It was a case of sisters doin' it for themselves in 1994 when Hassanah Iroegbu and Brenda Makamoeafi's (aka Sisters Underground) single, ‘In The Neighbourhood', lingered in the charts for 12 weeks; peaking at number six. The song - produced by song-writing maestro Alan Jansson - was also used in an ad for TV2. The urban-r'n'b duo didn't release an album in their six-year life span but featured on several compilations, including In The Neighbourhood.
Arts Icon Geoff Murphy is the trumpet-player who got New Zealand yelling in the movie aisles. His road movie Goodbye Pork Pie was the blockbuster hit of the NZ film renaissance, and he completed an unsurpassed triple punch with Utu and Bruno Lawrence classic The Quiet Earth. From student heists to hobbits this collection pays tribute to the laconic wild man of Kiwi film.
More than 100,000 New Zealanders served overseas in World War l. Over 18,000 died; at least 40,000 more were wounded. Campaigns involving Kiwis, from Gallipoli to the Western Front, were identity-forming, and the war's effects on society were deep. The World War l Collection is an evolving onscreen remembrance. Military expert Chris Pugsley writes about the collection here.
As a showcase history of Christchurch on screen this collection is backwards looking; but the devastation caused by the earthquakes gives it much more than nostalgic poignancy. As Russell Brown reflects in his introduction, the clips are mementos from, "a place whose face has changed". They testify to the buildings, culture and life of a city now lost, but sure to rise.
Photographer Greg Semu was offered the first residency at the Musée du quai Branly, Paris in 2006. Over a decade earlier, his debut solo exhibition was showing at Auckland Art Gallery, and he was shooting a music video for the Sisters Underground with veteran promo director Kerry Brown. Set around Mangere Bridge, their clip exudes a palpable warmth. Even if the lyrical references to MAC-10s and a hot and cruel June morning are nods to MC Hassanah’s northern (Nigeria via NYC) origins rather than the South Auckland neighbourhood (Four Square, PI church day n’all).
Former Velvet Underground member John Cale’s first visit to New Zealand in 1983 is marked with this Radio with Pictures special. Indie legends Tall Dwarfs opened for Cale, and part of their performance is captured too. The venue is Christchurch's Hillsborough Tavern, where the cameras catch Cale's intense solo readings of classic songs including VU's ‘Waiting for the Man’, and Cale’s own ‘Leaving it up to You’. The Welshman also reflects briefly on his early years in New York, meeting Lou Reed, and his then most recent album, Music For a New Society.
This NFU short features the first 'official' colour footage of the Waitomo Caves. Perhaps wary of playing its ace card too early, Waitomo finds time to showcase local beaches and hotel ping-pong tables before moving underground. A wave of Phantom of the Opera-style organ music accompanies the tour party as they enter Waitomo’s limestone grottos, then float down an eerie underground river. Meanwhile the narrator condenses earlier cave explorations — by English surveyor Fred Mace and local chief Tane Tinorau — into a tale of one lone white man and his candle.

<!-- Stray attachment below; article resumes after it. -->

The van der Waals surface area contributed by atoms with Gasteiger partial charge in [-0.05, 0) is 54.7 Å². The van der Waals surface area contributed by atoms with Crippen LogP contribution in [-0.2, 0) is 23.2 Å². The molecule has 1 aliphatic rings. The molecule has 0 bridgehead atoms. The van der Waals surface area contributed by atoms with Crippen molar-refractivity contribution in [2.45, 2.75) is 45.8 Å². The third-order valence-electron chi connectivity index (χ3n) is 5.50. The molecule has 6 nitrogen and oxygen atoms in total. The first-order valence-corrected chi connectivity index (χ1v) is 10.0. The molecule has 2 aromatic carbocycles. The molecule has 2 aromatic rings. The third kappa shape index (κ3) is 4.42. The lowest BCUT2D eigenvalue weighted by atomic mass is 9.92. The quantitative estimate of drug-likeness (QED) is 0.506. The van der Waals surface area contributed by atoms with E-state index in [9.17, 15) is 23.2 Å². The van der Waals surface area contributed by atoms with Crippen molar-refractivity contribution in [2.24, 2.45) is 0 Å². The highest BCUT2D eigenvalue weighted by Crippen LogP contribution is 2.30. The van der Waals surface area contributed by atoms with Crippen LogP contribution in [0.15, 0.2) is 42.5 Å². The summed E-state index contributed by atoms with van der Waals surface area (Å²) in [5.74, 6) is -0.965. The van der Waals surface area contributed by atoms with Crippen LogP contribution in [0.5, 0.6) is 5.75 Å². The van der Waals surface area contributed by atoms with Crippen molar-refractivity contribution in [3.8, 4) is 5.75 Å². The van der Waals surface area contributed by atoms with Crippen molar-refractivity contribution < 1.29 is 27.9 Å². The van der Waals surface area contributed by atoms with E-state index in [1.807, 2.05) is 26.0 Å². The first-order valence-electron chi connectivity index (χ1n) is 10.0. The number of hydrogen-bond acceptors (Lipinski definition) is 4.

The South Tonight was a Dunedin-filmed regional news show. In these excerpts, Martin Phillipps and The Chills return home from London, and find album Submarine Bells is number one; legendary local band Sneaky Feelings play a last gig; Velvet Underground muse Nico plays Orientation Week; a ball is filmed at Larnach Castle for TV series Hanlon; rhododendron nuts ramble at the Dunedin Botanic Gardens, and Jim Mora visits the Danseys Pass Hotel. Finally there’s a survey of dingy student digs circa 1985 (when rents went as low as $14 a week).
It was the summer of 1970, six months after Woodstock, and local media had hyped this Phil Warren-promoted two-day music festival as NZ’s version. Despite promises of revolution it was more low key with 1500 music fans bussing out to the Swanson holiday park for, as MC Peter Sinclair introduced it, “36 hours of non stop top pops of New Zealand’s top bands”, from psych-rock to gospel. The international star was sometime Bee Gee Robin Gibb, whose high pitch was infamously welcomed with a pitched tomato. This festival was filmed for TV by the NZBC.
This documentary chronicles a shameful passage in NZ race relations: the controversial mid-70s raids on the homes and workplaces of alleged Pacific Island overstayers. Director Damon Fepulea’i examines its origins in Pacific Island immigration during full employment in the 1960s, when a blind eye was turned to visa restrictions. As times got tougher, that policy changed to include random street checks by police, despite official denials. Resistance by activists and media coverage helped end a policy which has had a long term effect on the Pacific Island community.